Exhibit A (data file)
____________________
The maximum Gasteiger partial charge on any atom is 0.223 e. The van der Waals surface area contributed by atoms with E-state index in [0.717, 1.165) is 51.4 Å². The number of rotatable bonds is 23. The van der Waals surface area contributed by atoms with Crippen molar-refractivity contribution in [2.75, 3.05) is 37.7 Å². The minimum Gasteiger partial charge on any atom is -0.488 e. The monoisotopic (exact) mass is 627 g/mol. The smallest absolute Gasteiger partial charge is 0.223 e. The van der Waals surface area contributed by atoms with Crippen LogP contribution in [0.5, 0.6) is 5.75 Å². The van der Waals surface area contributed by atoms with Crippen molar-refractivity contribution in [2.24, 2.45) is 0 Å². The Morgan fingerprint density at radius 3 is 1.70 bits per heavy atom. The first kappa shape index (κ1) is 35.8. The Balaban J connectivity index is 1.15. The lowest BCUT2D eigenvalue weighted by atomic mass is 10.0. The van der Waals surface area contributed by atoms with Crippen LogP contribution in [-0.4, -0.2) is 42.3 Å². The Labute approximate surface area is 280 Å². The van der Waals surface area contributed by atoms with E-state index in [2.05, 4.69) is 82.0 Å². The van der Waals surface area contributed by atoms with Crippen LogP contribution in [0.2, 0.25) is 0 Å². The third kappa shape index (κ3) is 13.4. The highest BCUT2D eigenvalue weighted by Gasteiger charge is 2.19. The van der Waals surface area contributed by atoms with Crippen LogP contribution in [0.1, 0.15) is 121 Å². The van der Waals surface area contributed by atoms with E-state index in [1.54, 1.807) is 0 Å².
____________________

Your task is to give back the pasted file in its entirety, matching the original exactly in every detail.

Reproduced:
The maximum Gasteiger partial charge on any atom is 0.223 e. The van der Waals surface area contributed by atoms with E-state index in [0.717, 1.165) is 51.4 Å². The number of rotatable bonds is 23. The van der Waals surface area contributed by atoms with Crippen molar-refractivity contribution in [2.75, 3.05) is 37.7 Å². The minimum Gasteiger partial charge on any atom is -0.488 e. The monoisotopic (exact) mass is 627 g/mol. The smallest absolute Gasteiger partial charge is 0.223 e. The van der Waals surface area contributed by atoms with Crippen LogP contribution in [0.5, 0.6) is 5.75 Å². The van der Waals surface area contributed by atoms with Crippen molar-refractivity contribution in [2.24, 2.45) is 0 Å². The Morgan fingerprint density at radius 3 is 1.70 bits per heavy atom. The first kappa shape index (κ1) is 35.8. The Balaban J connectivity index is 1.15. The lowest BCUT2D eigenvalue weighted by atomic mass is 10.0. The van der Waals surface area contributed by atoms with Crippen LogP contribution in [-0.4, -0.2) is 42.3 Å². The Labute approximate surface area is 280 Å². The van der Waals surface area contributed by atoms with E-state index in [2.05, 4.69) is 82.0 Å². The van der Waals surface area contributed by atoms with Crippen LogP contribution in [0.2, 0.25) is 0 Å². The third kappa shape index (κ3) is 13.4. The highest BCUT2D eigenvalue weighted by Gasteiger charge is 2.19. The van der Waals surface area contributed by atoms with Crippen LogP contribution in [0.1, 0.15) is 121 Å². The van der Waals surface area contributed by atoms with E-state index in [1.54, 1.807) is 0 Å².